How Money Bail Keeps Texas Families in Poverty
In Texas, money means freedom. Release from a Texas jail before trial depends on your ability to pay a cash bond or hire a bail bondsman. If you don’t have enough money, you’ll stay in jail until your trial or until you plead guilty. Personal bonds (meaning release without any money payment) are rare in Texas. This means that many of the people in Texas jails are not detained because they are public safety risks, but because they could not afford to pay for their release.
The impact of this system extends beyond the individual who sits in the jail cell. New research shows the ripple effect that this unconstitutional practice can have on families.
Since 2011, there has been an alarming 48 percent increase in the number of women awaiting trial in Texas jails, despite an approximately 20% decline in their arrests over the same time period. This dramatic increase outpaced the 11 percent increase in the number of men in jail awaiting trial, who also saw approximately the same rate of reduction in arrests.
Earlier this month, the Texas Criminal Justice Coalition (TCJC) released a report on justice-involved women, A Growing Population: The Surge of Women in Texas’ Criminal Justice System that helps shed some light on this trend. TCJC conducted a statewide survey of women in Texas prisons, asking them about issues ranging from education to prior abuse, and received hundreds of responses. Their responses confirm that most of the women are already poor when they enter the justice system: more than half of TCJC’s survey respondents reported an annual income of less than $10,000 before being arrested; and 4 in 5 reported an income of less than $30,000.
Texas women are already more likely to live in poverty than men (16% of working-age women vs. 11.5% of working-age men), so any system that punishes people based on economic status, like our money-based bail system, will have a greater impact on women. However, with the dramatic increase in women in jail and the new research demonstrating just how many of the women being jailed are low-income, it’s clear just how profound of an impact the bail system is having on women.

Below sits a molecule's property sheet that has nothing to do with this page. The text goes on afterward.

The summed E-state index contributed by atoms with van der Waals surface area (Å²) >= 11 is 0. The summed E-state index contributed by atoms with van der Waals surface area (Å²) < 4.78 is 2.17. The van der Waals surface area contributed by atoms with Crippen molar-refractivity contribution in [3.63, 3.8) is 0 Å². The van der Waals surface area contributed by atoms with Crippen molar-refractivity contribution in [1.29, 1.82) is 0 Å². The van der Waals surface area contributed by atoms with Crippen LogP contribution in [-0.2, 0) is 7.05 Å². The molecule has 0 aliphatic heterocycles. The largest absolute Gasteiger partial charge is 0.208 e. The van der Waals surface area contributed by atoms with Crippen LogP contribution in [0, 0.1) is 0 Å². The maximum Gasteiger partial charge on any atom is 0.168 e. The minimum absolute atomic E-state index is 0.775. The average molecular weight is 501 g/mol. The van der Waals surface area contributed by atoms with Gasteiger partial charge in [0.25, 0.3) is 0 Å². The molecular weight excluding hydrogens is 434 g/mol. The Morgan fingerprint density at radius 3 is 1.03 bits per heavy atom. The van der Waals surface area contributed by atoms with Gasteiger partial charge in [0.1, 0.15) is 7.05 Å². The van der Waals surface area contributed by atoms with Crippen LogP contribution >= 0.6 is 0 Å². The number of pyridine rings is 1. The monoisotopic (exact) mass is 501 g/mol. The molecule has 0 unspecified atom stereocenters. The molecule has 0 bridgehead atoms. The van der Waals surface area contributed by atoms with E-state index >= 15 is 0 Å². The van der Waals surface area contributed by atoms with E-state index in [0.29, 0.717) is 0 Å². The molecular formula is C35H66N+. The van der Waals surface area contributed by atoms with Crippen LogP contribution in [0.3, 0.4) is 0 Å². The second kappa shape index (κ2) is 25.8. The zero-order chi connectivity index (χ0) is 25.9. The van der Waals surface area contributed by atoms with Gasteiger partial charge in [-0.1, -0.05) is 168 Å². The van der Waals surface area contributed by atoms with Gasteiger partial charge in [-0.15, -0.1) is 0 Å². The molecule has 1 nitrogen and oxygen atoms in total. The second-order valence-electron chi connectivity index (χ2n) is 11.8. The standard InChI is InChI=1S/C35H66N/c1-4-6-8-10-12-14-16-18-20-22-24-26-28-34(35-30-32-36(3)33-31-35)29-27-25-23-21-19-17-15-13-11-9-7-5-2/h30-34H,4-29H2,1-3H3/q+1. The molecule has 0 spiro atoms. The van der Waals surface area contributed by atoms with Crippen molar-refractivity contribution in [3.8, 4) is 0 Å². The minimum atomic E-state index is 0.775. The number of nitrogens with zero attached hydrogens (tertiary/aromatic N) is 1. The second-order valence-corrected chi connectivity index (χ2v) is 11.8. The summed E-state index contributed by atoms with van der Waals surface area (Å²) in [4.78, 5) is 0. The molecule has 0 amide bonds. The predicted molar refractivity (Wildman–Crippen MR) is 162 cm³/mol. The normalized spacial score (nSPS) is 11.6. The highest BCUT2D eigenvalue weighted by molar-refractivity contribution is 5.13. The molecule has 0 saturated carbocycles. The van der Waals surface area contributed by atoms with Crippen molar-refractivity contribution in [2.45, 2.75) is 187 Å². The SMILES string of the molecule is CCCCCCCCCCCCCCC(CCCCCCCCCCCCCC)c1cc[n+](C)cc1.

But incarcerated women are not the only ones impacted by the money-based bail system: Their children suffer profoundly as well. Four in 5 women surveyed by TCJC were mothers, reflecting similar national findings about the percentage of detained women with children. An increasing number of women in jail means an increasing number of Texas children hurt by having an incarcerated mother.
In addition to the trauma of having a parent incarcerated, particularly if that parent is a child’s primary caregiver, a child’s financial security suffers as a direct result of his mother being jail. A mother who remains in jail is much more likely to lose her existing employment. She’s also much more likely to receive a criminal conviction, as compared to a person charged with the exact same offense but with the money to make bail. The United States Court of Appeals for the Fifth Circuit Court explained this in its recent opinion in the Harris County bail litigation:
[T]ake two misdemeanor arrestees who are identical in every way—same charge, same criminal backgrounds, same circumstances, etc.—except that one is wealthy and one is indigent . . . One arrestee is able to post bond, and the other is not. As a result, the wealthy arrestee is less likely to plead guilty, more likely to receive a shorter sentence or be acquitted, and less likely to bear the social costs of incarceration. The poor arrestee, by contrast, must bear the brunt of all of these, simply because he has less money than his wealthy counterpart. The district court held that this state of affairs violates the equal protection clause, and we agree. O’Donnell v Harris County, No. 17-20333 (5th Cir. Feb. 14, 2018).
Those criminal convictions make it much harder for mothers to get jobs to support their families when they are eventually released. As the Vera Institute explained: “Criminal justice involvement is now widely recognized as both a consequence and cause of poverty.”
Inextricably linked with this economic injustice are the racial disparities that run throughout the criminal justice system. Women of color are dramatically overrepresented in jails and also more likely to be impacted by poverty. The money-based bail system therefore impacts them more greatly and perpetuates racial wealth disparities in Texas, making it more likely that children of color will continue to experience poverty if their mothers’ are jailed.
Releasing people from jail based on their risk to public safety—not their ability to afford bail—would mean that lower income mothers, and in turn their children, are not pushed into a cycle of poverty. Such a change to the bail system by Texas legislators and policymakers would make a significant step towards economic opportunity for Texas families and financial security for Texas children.